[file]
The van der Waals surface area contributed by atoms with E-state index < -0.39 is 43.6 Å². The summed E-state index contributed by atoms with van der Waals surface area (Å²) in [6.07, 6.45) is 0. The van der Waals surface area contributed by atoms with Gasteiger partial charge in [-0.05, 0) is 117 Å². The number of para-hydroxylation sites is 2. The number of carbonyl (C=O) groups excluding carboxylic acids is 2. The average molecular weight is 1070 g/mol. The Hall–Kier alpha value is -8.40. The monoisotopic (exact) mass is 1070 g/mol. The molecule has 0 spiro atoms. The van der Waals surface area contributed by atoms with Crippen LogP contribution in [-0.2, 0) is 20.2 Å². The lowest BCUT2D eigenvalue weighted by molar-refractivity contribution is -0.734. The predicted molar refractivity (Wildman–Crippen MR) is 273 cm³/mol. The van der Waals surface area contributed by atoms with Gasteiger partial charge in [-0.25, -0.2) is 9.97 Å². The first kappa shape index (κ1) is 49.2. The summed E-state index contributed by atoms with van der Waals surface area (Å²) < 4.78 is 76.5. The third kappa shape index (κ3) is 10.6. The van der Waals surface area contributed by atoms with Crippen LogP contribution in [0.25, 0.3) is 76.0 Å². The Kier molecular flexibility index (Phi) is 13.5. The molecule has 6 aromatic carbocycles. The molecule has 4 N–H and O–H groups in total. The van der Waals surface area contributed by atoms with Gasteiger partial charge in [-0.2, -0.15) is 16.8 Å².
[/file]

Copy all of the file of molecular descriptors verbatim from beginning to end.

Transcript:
The van der Waals surface area contributed by atoms with E-state index < -0.39 is 43.6 Å². The summed E-state index contributed by atoms with van der Waals surface area (Å²) in [6.07, 6.45) is 0. The van der Waals surface area contributed by atoms with Gasteiger partial charge in [-0.05, 0) is 117 Å². The number of para-hydroxylation sites is 2. The number of carbonyl (C=O) groups excluding carboxylic acids is 2. The average molecular weight is 1070 g/mol. The Hall–Kier alpha value is -8.40. The monoisotopic (exact) mass is 1070 g/mol. The molecule has 0 spiro atoms. The van der Waals surface area contributed by atoms with Crippen LogP contribution in [-0.2, 0) is 20.2 Å². The lowest BCUT2D eigenvalue weighted by molar-refractivity contribution is -0.734. The predicted molar refractivity (Wildman–Crippen MR) is 273 cm³/mol. The van der Waals surface area contributed by atoms with Gasteiger partial charge in [-0.25, -0.2) is 9.97 Å². The first kappa shape index (κ1) is 49.2. The summed E-state index contributed by atoms with van der Waals surface area (Å²) < 4.78 is 76.5. The third kappa shape index (κ3) is 10.6. The van der Waals surface area contributed by atoms with Crippen LogP contribution in [0.25, 0.3) is 76.0 Å². The Kier molecular flexibility index (Phi) is 13.5. The molecule has 6 aromatic carbocycles. The molecule has 4 N–H and O–H groups in total. The van der Waals surface area contributed by atoms with Gasteiger partial charge in [-0.2, -0.15) is 16.8 Å².